My marriage is better than the Leafs—but the Leafs are pretty good, too

This past Sunday came my wedding anniversary: 19. We were married at St. Lawrence Hall in 1992, and I remember walking home in the mild weather to our hotel—the King Edward—where we immediately ordered room service, having been too distracted during the ceremony to eat much of anything. The voice on the other end of the phone told us that the hotel’s chef was in the throes of apendicitis, and would we settle for soup and a clubhouse sandwich between us? We said that would be fine, and besides, it would give me a chance to check Leaf highlights, maybe on SportsDesk at 2 am. There were no iPhones, no instant scores in 1992. Back then, you went to the car and turned on the radio to know what was happening.

I can’t remember what I found on the screen—I can remember, however, that the food was delicious, and that we both passed out before having anything close to a Sean Connery wedding night—but, because it was November, 1992, chances are good that the Leafs had had a decent night. A handful of months later, they’d advance until Kerry Fraser’s blown call in Game 6 of the conference final versus Los Angeles would deny them a chance to play Montreal in the final. The Leafs would get this far only twice in the next 19 years, and if our marriage carried on like most others—struggling to maintain balance, weathering the trials of child-rearing, growing as malleable as we grow old—our winning percentage was better, our lineup more consistent. No one got fired from our championship team of love.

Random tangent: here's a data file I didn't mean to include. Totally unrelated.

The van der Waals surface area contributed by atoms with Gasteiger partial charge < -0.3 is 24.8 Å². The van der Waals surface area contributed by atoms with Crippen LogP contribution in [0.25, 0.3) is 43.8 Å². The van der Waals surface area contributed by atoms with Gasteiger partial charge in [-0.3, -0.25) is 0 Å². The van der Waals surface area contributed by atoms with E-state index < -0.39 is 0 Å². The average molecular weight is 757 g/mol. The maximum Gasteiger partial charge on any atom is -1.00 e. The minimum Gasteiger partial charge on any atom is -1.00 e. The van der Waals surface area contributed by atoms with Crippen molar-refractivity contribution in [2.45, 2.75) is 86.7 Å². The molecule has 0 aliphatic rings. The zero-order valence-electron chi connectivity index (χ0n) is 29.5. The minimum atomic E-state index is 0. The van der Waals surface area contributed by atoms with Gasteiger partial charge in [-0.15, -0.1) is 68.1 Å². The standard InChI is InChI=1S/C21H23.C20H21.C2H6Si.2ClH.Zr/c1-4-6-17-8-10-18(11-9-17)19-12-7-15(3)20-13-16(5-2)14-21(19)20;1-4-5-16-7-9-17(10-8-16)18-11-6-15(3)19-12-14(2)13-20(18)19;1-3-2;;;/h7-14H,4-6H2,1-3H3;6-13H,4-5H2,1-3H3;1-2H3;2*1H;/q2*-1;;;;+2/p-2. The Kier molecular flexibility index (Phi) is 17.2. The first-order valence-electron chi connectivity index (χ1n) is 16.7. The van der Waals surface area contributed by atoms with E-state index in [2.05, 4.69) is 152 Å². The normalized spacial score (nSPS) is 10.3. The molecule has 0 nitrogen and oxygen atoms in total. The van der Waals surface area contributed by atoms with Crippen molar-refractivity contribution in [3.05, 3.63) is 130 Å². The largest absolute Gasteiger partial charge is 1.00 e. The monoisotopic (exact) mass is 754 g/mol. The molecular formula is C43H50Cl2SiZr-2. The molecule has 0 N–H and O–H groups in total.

Last Sunday, the Leafs also played on November 27th, this time against Anaheim after a shootout win two days earlier versus Dallas, their surprising equal in the Western Conference. The game started at nine o’ clock, and if its nature wasn’t so different than the one played on our wedding night—19 years later, the NHL is still a trap league, and physical play continues to walk a tightrope between violence and hale competitiveness—the nature of our lives was. Alas, I could barely make it past the middle of the second period, forced into sleep after a week in Alberta and Saturday hockey with the Morningstars. I clicked off the screen and climbed wearily up the stairs.

That said, I went to sleep last Sunday with a feeling that has been foreign to me in the nearly two decades since our wedding: I hit my pillow thinking that the Leafs would win. Having taken a 3-1 lead on a goal by Joey Crabb (Joey Crabb!?!) and with Tyler Bozak scoring his fourth goal in as many games (Tyler Bozak!?!), one sensed that there would be no sad Leaf collapse against an inferior team; no neurotic mid-game defensive posture that would lead to foot-shooting giveaways; and no swiss cheese act by an overmatched, bobble-gloved goaltender. That night at the King Eddie, I’d slept the sleep of death feeling securely in love and confident that I could wander into the unknown depths of my future. Nineteen years later, it was for different reasons that I was pulled safely into the darkness. So far, these hockey nights have been good for all bluebloods. But for aging Leaf fans long down the road of matrimony, the mornings have been even better.

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